“Is that really going to be enough people?”
When the topic of user research comes up with a new client, they’re often surprised by the small number of users we want to speak to. It’s important that designers and others involved in the design process understand research methodologies and can articulate the value we get from speaking to a small number of users.
Quantitative research involves large sample sizes of participants (think thousands) and is concerned with answering questions about how much, how often, and how many. Quantitative studies can be used to understand how often people spend doing certain activity, the size of a potential market, typical demographics, and user preferences. This research usually takes the form of surveys, web analytics, and other machine-gathered information. Quantitative research is good at helping us understand more about what we already think we know. Quantitative research isn’t good at uncovering motivations, goals, or getting a high-level understanding of the people that will use a product or service.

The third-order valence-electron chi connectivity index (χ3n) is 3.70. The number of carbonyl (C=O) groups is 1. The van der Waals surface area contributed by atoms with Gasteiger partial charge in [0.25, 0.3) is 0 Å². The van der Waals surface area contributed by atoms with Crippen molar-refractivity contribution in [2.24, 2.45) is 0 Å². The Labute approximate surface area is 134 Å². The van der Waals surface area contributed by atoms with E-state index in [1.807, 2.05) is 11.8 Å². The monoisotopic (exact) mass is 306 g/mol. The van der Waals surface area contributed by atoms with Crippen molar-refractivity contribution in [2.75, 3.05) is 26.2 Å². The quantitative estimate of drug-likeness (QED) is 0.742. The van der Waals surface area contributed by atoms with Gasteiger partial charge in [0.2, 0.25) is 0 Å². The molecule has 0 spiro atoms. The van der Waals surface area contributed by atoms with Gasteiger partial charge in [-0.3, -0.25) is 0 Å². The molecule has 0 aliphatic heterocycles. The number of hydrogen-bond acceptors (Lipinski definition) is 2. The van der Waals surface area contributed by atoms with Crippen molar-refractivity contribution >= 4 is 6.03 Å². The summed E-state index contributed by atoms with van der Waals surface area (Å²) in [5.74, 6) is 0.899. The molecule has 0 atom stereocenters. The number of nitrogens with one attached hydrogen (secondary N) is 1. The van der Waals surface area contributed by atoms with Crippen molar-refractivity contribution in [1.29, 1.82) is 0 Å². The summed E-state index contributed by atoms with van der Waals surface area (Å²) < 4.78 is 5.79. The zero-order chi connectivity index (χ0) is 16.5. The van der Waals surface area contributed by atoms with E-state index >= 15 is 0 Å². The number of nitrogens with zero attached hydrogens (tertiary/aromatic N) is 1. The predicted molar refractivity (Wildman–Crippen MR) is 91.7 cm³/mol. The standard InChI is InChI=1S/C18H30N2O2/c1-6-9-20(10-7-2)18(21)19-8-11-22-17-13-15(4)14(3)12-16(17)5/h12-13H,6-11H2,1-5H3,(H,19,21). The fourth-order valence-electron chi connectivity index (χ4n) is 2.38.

Qualitative research on the other hand usually involves a small sample size (think dozens) and is concerned with understanding how people behave, how they think about certain activities, and what factors affect their behavior and thought patterns. This research takes the form of individual interviews in the context or setting where the product would be used (e.g. at the desk, in the car, etc.). The context or setting is important so we can observe what people do instead of what they say they do. Qualitative research is really good at helping us understand things we don’t already know.